Trottier Family Foundation partners with U of T for solar eclipse viewing and education


By David Goldberg, A&S News

A U of T student uses special glasses to look at a partial solar eclipse in 2017. Credit: Perry Sheppard.

The Trottier Family Foundation is partnering with Arts & Science to ensure thousands of Canadian children can view the upcoming total solar eclipse safely.

An impactful gift of $240,000 from the foundation will help fund Eyes to the Sky: Elevating Astronomy Education in Canada. The initiative is a joint effort by the Dunlap Institute for Astronomy & Astrophysics and partner Discover the Universe.

The total eclipse will be visible over Central and Eastern Canada on April 8, 2024.

“The eclipse will happen right as kids are getting out of school,” says Discover the Universe founder Julie Bolduc-Duval. “In my childhood, they kept us inside during an eclipse because we didn’t have the resources to facilitate a safe viewing, but that’s something we simply don’t want to repeat in 2024 if we can help it.”

In addition to outreach and education supported by the Trottier Family Foundation, the shining star of this project is a mission to procure and distribute 900,000 pairs of eclipse viewing glasses to students and teachers.

The eclipse’s alignment with the school day adds more urgency to distribute as many eclipse viewers as possible, says Bolduc-Duval, recalling an incident years ago involving fake eclipse viewers sold online, “A total solar eclipse is a once-in-a-lifetime opportunity,” she says. “We’re going to prepare schools, and this gift from the Trottier Family Foundation will help us maximize our reach.”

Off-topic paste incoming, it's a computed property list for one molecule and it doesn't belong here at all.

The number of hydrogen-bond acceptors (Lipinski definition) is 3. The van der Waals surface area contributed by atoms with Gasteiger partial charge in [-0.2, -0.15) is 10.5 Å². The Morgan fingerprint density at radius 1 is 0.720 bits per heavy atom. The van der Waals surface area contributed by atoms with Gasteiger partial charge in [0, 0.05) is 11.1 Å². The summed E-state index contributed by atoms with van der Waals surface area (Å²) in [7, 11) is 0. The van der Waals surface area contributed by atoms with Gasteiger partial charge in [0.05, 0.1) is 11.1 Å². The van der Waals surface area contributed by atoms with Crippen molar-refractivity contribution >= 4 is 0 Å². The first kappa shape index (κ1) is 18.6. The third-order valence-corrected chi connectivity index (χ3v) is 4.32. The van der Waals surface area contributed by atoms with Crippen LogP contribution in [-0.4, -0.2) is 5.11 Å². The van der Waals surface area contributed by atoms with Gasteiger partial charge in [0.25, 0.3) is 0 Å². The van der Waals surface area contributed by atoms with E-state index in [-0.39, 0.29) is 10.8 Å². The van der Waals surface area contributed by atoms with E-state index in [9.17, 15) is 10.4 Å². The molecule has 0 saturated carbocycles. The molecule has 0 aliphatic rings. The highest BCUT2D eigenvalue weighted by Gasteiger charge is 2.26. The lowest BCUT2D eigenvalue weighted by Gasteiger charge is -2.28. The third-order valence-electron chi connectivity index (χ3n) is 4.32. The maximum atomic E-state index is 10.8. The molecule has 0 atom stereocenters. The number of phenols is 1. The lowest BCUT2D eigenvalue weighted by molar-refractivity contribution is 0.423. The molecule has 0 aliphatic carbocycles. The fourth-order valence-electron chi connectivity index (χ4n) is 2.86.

The Trottier Family Foundation’s gift will also empower Indigenous astronomers.

“In deepening our relationships with northern partners in recent years, we recognize that simply adapting educational materials to northern latitudes while keeping all reference to western knowledge is not aligned with the spirit of reconciliation,” says Bolduc-Duval.

Innu astrophysicist and incoming Dunlap faculty member Laurie Rousseau-Nepton has been working with U of T and Discover the Universe for several years, notably helping dozens of Indigenous communities participate in the 2021 eclipse. She will do the same in 2024.

“If you’re exposing kids to science, money shouldn’t matter,” says Rousseau-Nepton, thanking the Trottier Family Foundation for helping put kits and viewers in classrooms at no cost to teachers and school boards.

“It’s the perfect reason to get everyone looking at the sky together and observing this phenomenon that doesn’t happen very often,” she says. “It’s a great way to connect people.”

Major Canadian cities along the eclipse’s path of totality include Hamilton and Montreal. People on U of T’s three campuses will also enjoy a tremendous — although slightly incomplete — view of the solar phenomenon.

Science education champion and Dunlap Director Bryan Gaensler says preparation for next year is key because another total eclipse won’t be visible in or near Toronto until 2144.

“I’m incredibly grateful for the Trottier Family Foundation’s support, and it’s clear they have similar values to us,” says Gaensler. “We’ve had a lot of success with this foundation on other eclipse projects, but we knew we had to go even bigger this time.”

“We are always striving to advance fundamental research in the physical sciences and STEM,” says Trottier Family Foundation Executive Director Éric St-Pierre. “Eyes to the Sky reflects the beliefs and values of our founders. We are proud to be part of this initiative which harnesses the inherent importance of scientific discovery that can transform lives and benefit society.”

Even if this effort by U of T and the Trottier Family Foundation for this total solar eclipse only has a profound impact on just a handful of students, astronomers like Gaensler say it will be worth it.

“It’s not our goal for everyone to become an astronomer, but we want people to be in awe and humbled by the power of science,” he says. “You never know what endeavours it might inspire someone to pursue years from now.”